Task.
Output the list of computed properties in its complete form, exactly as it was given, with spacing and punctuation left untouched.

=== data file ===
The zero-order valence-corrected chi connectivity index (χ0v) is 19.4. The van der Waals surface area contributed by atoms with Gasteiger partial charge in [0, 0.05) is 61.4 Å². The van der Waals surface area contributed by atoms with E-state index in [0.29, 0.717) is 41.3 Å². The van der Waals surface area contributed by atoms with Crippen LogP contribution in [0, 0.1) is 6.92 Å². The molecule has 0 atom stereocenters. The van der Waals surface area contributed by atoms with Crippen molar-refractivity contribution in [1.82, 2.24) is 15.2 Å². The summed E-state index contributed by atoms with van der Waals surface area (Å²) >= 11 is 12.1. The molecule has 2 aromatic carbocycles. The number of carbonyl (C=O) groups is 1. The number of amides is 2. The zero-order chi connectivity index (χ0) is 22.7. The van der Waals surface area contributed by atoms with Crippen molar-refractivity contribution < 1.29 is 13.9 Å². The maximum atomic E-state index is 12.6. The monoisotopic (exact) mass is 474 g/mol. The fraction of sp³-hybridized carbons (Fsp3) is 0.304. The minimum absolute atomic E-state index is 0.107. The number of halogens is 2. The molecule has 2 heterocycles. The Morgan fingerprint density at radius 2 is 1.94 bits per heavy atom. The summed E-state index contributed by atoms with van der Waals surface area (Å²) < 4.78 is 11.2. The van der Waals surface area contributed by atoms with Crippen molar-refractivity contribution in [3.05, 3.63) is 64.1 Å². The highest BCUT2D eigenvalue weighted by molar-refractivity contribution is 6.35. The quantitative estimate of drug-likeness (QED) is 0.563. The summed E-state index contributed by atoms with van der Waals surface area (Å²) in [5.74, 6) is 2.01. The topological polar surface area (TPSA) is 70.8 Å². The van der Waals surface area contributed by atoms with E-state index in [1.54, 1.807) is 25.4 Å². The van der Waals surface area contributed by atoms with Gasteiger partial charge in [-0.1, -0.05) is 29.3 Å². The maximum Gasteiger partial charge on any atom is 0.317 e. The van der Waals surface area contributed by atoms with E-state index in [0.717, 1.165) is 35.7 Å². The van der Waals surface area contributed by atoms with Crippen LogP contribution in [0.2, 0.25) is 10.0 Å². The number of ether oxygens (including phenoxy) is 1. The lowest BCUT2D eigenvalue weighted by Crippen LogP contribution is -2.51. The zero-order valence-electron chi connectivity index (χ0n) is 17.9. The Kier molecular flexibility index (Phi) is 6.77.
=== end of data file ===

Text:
The zero-order valence-corrected chi connectivity index (χ0v) is 19.4. The van der Waals surface area contributed by atoms with Gasteiger partial charge in [0, 0.05) is 61.4 Å². The van der Waals surface area contributed by atoms with E-state index in [0.29, 0.717) is 41.3 Å². The van der Waals surface area contributed by atoms with Crippen LogP contribution in [0, 0.1) is 6.92 Å². The molecule has 0 atom stereocenters. The van der Waals surface area contributed by atoms with Crippen molar-refractivity contribution in [1.82, 2.24) is 15.2 Å². The summed E-state index contributed by atoms with van der Waals surface area (Å²) >= 11 is 12.1. The molecule has 2 aromatic carbocycles. The number of carbonyl (C=O) groups is 1. The number of amides is 2. The zero-order chi connectivity index (χ0) is 22.7. The van der Waals surface area contributed by atoms with Crippen molar-refractivity contribution < 1.29 is 13.9 Å². The maximum atomic E-state index is 12.6. The monoisotopic (exact) mass is 474 g/mol. The fraction of sp³-hybridized carbons (Fsp3) is 0.304. The minimum absolute atomic E-state index is 0.107. The number of halogens is 2. The molecule has 2 heterocycles. The Morgan fingerprint density at radius 2 is 1.94 bits per heavy atom. The summed E-state index contributed by atoms with van der Waals surface area (Å²) < 4.78 is 11.2. The van der Waals surface area contributed by atoms with Crippen molar-refractivity contribution in [3.05, 3.63) is 64.1 Å². The highest BCUT2D eigenvalue weighted by molar-refractivity contribution is 6.35. The quantitative estimate of drug-likeness (QED) is 0.563. The summed E-state index contributed by atoms with van der Waals surface area (Å²) in [5.74, 6) is 2.01. The topological polar surface area (TPSA) is 70.8 Å². The van der Waals surface area contributed by atoms with E-state index in [1.54, 1.807) is 25.4 Å². The van der Waals surface area contributed by atoms with Gasteiger partial charge in [-0.1, -0.05) is 29.3 Å². The maximum Gasteiger partial charge on any atom is 0.317 e. The van der Waals surface area contributed by atoms with E-state index in [0.717, 1.165) is 35.7 Å². The van der Waals surface area contributed by atoms with Crippen LogP contribution in [0.2, 0.25) is 10.0 Å². The number of ether oxygens (including phenoxy) is 1. The lowest BCUT2D eigenvalue weighted by Crippen LogP contribution is -2.51. The zero-order valence-electron chi connectivity index (χ0n) is 17.9. The Kier molecular flexibility index (Phi) is 6.77.